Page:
Research & Development $1500

blood peach

blood peach is an experimental documentary directed by Zuri Obi that delves into the legacy of the unrecognized terror exacted upon newly freed black people seeking to claim their newfound citizenship in Reconstruction-era Natchez, Mississippi. The documentary will investigate these topics by engaging the contention between oral and academic histories, surfacing how stories serve as political tools that activate the grassroots and reinforce oppressive structures.

Project Implementation $6000


The Black Film Festival of New Orleans is a five day festival dedicated to the exhibition of films created for, by and or with Black Americans. This annual festival includes film screenings from content creators from around the country with a significant focus on New Orleans filmmakers.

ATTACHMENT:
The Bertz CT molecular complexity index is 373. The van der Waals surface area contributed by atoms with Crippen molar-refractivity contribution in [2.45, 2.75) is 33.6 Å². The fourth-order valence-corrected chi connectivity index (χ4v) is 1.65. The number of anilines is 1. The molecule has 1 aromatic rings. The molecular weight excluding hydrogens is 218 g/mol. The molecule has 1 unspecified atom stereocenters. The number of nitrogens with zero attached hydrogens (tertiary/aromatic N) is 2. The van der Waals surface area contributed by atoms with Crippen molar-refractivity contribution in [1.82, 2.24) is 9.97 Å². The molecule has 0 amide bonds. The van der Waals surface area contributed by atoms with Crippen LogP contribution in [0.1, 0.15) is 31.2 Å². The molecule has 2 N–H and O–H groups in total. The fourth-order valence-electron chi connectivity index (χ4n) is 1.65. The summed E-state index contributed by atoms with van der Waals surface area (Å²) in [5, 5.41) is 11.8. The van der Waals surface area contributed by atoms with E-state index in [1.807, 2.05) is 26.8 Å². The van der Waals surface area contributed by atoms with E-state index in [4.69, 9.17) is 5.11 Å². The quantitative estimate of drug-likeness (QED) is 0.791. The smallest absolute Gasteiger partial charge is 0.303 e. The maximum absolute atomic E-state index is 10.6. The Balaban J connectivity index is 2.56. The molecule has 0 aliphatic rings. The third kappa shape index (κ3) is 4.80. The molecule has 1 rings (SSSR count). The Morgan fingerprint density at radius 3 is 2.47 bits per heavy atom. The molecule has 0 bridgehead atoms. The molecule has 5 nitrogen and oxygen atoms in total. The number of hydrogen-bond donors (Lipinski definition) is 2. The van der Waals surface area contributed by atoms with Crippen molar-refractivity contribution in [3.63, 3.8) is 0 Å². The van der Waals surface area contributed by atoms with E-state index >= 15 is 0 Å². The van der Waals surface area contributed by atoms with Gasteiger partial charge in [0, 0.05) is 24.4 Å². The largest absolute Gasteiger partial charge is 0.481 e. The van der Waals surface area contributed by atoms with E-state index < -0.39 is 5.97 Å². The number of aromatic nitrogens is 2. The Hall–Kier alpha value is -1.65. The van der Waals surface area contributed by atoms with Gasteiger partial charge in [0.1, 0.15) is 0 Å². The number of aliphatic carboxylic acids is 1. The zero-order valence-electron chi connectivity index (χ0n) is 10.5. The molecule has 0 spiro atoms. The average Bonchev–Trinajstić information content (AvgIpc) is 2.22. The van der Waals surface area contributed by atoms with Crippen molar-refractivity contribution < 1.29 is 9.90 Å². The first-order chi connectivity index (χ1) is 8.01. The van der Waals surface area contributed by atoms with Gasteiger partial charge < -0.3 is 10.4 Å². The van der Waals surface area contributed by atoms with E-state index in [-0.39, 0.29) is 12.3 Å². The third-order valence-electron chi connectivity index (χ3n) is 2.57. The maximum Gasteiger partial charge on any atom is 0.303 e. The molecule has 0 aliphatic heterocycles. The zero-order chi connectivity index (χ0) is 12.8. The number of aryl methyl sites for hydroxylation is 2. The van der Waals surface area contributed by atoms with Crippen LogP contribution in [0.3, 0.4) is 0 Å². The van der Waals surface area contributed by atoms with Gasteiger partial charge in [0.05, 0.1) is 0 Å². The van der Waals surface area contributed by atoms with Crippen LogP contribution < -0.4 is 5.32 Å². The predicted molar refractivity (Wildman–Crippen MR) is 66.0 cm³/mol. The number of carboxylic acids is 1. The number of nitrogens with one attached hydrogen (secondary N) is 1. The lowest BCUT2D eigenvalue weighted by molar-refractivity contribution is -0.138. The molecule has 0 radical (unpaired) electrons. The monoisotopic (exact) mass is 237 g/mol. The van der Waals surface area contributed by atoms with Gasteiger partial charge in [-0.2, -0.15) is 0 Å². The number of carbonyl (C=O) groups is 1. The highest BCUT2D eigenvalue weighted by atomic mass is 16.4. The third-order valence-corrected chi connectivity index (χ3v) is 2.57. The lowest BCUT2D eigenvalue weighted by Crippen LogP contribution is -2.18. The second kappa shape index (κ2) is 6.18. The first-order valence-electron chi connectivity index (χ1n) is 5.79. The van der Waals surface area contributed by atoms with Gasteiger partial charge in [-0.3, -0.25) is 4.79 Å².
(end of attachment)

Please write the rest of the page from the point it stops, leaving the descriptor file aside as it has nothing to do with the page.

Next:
Project Implementation $6000


The New Orleans Ferry Oral History Project is an artist’s book and oral history initiative. Employing ethnographic and archival practices, this visual arts project will investigate the role that the New Orleans Ferry has played in the public memory and social imagination of the city. The project will engage community members from both the East Bank and the West Bank, first through a series of story-gathering events at the ferry terminals, and later through the distribution of the artist’s book.

Project Implementation $4000